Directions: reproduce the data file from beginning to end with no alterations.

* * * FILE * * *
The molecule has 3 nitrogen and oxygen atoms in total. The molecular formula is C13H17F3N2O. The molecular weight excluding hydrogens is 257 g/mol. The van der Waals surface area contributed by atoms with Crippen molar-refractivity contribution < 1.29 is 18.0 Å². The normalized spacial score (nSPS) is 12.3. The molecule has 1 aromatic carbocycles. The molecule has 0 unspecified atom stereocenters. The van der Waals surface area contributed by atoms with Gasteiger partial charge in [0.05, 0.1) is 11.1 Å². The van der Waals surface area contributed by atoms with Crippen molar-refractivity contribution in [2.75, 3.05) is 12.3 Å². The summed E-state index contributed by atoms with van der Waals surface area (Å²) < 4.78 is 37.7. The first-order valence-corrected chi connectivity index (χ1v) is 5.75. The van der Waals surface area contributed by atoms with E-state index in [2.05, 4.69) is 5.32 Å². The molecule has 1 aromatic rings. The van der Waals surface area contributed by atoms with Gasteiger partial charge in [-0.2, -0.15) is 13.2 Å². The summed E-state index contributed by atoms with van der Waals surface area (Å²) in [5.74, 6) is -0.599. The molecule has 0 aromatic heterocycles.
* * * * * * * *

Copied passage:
The molecule has 3 nitrogen and oxygen atoms in total. The molecular formula is C13H17F3N2O. The molecular weight excluding hydrogens is 257 g/mol. The van der Waals surface area contributed by atoms with Crippen molar-refractivity contribution < 1.29 is 18.0 Å². The normalized spacial score (nSPS) is 12.3. The molecule has 1 aromatic carbocycles. The molecule has 0 unspecified atom stereocenters. The van der Waals surface area contributed by atoms with Gasteiger partial charge in [0.05, 0.1) is 11.1 Å². The van der Waals surface area contributed by atoms with Crippen molar-refractivity contribution in [2.75, 3.05) is 12.3 Å². The summed E-state index contributed by atoms with van der Waals surface area (Å²) < 4.78 is 37.7. The first-order valence-corrected chi connectivity index (χ1v) is 5.75. The van der Waals surface area contributed by atoms with E-state index in [2.05, 4.69) is 5.32 Å². The molecule has 1 aromatic rings. The van der Waals surface area contributed by atoms with Gasteiger partial charge in [-0.2, -0.15) is 13.2 Å². The summed E-state index contributed by atoms with van der Waals surface area (Å²) in [5.74, 6) is -0.599. The molecule has 0 aromatic heterocycles.